The consumer price index (CPI) slipped 0.1% in March compared to February but jumped 2.4% compared to a year ago. That was the fastest 12-month gain in a year and validated the Federal Reserve’s assumption that the moderation in inflation last year was, in fact, transitory. Core CPI (excluding food and energy) rose 2.1% on a year-over-year basis, the fastest pace in more than a year.
Much of the surge appeared in services, which is where we expect wage-based inflation to show up first. Every CEO I have spoken with in recent weeks has complained about rising wages at all skill levels. The pressure in the service sector also showed up in the Producer Price Index (PPI), which is an indicator of pipeline inflation. It surged 3% compared to March last year; inflation in services was the primary driver there too.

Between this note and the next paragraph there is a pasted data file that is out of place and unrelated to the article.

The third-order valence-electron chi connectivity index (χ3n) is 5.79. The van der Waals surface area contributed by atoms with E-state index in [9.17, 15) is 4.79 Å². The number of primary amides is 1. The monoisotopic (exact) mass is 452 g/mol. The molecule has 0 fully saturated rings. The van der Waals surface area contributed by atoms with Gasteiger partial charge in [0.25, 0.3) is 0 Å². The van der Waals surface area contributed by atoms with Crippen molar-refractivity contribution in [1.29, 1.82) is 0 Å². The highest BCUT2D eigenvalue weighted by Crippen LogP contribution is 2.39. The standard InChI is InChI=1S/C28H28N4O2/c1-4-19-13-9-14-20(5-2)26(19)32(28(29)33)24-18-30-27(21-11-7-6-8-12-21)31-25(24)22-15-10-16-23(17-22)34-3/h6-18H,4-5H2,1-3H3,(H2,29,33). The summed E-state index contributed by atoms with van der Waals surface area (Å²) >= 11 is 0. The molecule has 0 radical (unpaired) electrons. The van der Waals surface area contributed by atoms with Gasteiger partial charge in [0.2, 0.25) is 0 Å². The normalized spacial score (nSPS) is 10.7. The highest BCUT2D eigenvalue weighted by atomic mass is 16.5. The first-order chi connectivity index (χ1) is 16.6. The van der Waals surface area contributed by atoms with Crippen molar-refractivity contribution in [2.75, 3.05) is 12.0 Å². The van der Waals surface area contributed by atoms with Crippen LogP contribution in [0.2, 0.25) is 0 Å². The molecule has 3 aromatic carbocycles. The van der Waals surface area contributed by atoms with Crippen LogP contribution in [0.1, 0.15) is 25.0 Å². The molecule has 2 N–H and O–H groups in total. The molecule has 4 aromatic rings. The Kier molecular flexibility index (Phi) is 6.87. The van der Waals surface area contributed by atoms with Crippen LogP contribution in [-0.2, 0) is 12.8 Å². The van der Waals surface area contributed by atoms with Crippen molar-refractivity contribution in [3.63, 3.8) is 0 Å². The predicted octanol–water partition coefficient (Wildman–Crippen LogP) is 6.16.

We are seeing transportation and shelter costs move up. The rise in transportation costs is to be expected given the ongoing shift to online shopping and a rebound in manufacturing activity; costs are escalating rapidly in the trucking industry. Increasing shelter costs are raising concerns about affordability and whether the government is fully accounting for the bite housing is taking out of consumer budgets; that could leave less for spending elsewhere.
Inflation hawks on the Fed will feel vindicated by the data. Look for the Federal Open Market Committee (FOMC) to affirm its commitment to a June rate hike. Our forecast holds for three more rate increases this year at the least, barring further escalation in geopolitical tensions.
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